Nuclear receptors (NRs) are ligand-regulated transcription factors that play a central role in metabolic control. They are defined by a conserved zinc-finger DNA-binding domain (DBD) and a C-terminal ligand-binding domain (LBD) that can impart multiple functions, including hormone binding, receptor dimerization, and transactivation. Many NRs are regulated by small lipophilic compounds that include dietary signals and metabolic intermediates, and exert their effects by directing global changes in gene expression that act to maintain metabolic homeostasis. This is exemplified by members of the mammalian PPAR, LXR, and FXR subfamilies, which play critical roles in adipogenesis, lipid metabolism, and cholesterol and bile acid homeostasis, respectively (Sieber, 2009 and references therein).
This study used Drosophila as a model system to characterize the NR subfamily represented by the Pregnane X Receptor (PXR, NR1I2), Constitutive Androstane Receptor (CAR, NR1I3), and Vitamin D Receptor (VDR, NR1I1) in mammals. Previous studies have defined central roles for these receptors in sensing xenobiotic compounds and directly regulating genes involved in detoxification. Initial studies showed that the single ancestral Drosophila ortholog of this NR subclass, DHR96, has similar functions. A DHR96 null mutant displays increased sensitivity to the sedative effects of phenobarbital and the pesticide DDT as well as defects in the expression of phenobarbital-regulated genes. These studies, however, revealed other potential roles for the receptor -- in particular, unexpected effects on the expression of genes that are predicted to regulate lipid and carbohydrate metabolism. This observation is in line with recent studies that have implicated roles for the mammalian PXR and CAR NRs in metabolic control. The molecular mechanism by which they exert this effect, however, remains undefined (Sieber, 2009).
This study shows that DHR96 null mutants are sensitive to starvation and have reduced levels of TAG, while DHR96 overexpression leads to starvation resistance and elevated TAG levels. A series of studies using metabolic assays, diets, and the drug Orlistat revealed that DHR96 mutants are defective in their ability to break down dietary lipid. This model was supported by microarray studies, which showed that many genes expressed in the midgut are misregulated in DHR96 mutants, including highly reduced expression of the gastric lipase gene CG5932. CG5932 is required for proper whole-animal TAG levels, and selective expression of CG5932 in the midgut of DHR96 mutants is sufficient to rescue their lean phenotype. Taken together, these data support a role for the PXR/CAR/DHR96 NR subclass in lipid metabolism and define DHR96 as a key regulator of dietary TAG breakdown in the Drosophila midgut (Sieber, 2009).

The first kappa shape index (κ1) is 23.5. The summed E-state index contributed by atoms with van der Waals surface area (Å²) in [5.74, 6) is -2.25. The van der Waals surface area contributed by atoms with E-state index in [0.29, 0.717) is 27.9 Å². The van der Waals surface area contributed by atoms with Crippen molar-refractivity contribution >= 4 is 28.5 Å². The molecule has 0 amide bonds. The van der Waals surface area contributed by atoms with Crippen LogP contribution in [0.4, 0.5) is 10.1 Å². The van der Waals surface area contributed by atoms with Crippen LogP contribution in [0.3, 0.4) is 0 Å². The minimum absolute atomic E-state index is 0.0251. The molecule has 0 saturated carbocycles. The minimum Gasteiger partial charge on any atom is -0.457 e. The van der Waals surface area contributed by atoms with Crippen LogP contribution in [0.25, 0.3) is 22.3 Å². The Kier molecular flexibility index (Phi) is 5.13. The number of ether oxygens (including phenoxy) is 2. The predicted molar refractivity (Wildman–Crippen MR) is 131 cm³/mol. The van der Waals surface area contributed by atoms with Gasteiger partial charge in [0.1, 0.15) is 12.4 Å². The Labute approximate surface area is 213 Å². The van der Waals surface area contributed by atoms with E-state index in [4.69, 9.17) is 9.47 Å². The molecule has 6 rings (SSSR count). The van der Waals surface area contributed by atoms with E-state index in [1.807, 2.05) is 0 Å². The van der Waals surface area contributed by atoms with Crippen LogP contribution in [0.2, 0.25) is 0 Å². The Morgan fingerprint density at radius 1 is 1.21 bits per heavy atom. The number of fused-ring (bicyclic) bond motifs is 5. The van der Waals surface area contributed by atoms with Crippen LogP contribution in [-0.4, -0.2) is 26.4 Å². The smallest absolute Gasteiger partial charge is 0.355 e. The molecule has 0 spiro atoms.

Although DHR96 null mutants are viable and fertile, with no morphological defects, they die significantly more rapidly than genetically matched control flies under starvation conditions, while DHR96 overexpression leads to starvation resistance. The effects of these genotypes on the major forms of stored energy in the animal, glycogen and TAG, are consistent with their effects on the starvation response. DHR96 mutants have reduced levels of TAG under both fed and starved conditions, while DHR96 overexpression leads to increased TAG levels. Although no effects are seen on whole-animal glycogen levels in fed animals that either lack or overexpress DHR96, the mutants consume significantly more glycogen upon starvation than do controls. This rapid utilization of glycogen stores is most likely due to the decreased energy contribution from TAG. Taken together, these observations suggest that the starvation sensitivity of DHR96 mutants can be attributed to their lean phenotype, while the starvation resistance of the DHR962X strain is due to their excess energy in the form of TAG. This proposal is supported by the observation that genetically elevating the levels of TAG in DHR96 mutants by introducing mutations in brummer or AKHR, which control distinct aspects of fat body TAG lipolysis, effectively rescues their starvation sensitivity. In addition, the opposite effects of DHR96 loss of function and gain of function on both the starvation response and TAG levels argue that this receptor plays a central role in maintaining whole-animal TAG homeostasis (Sieber, 2009)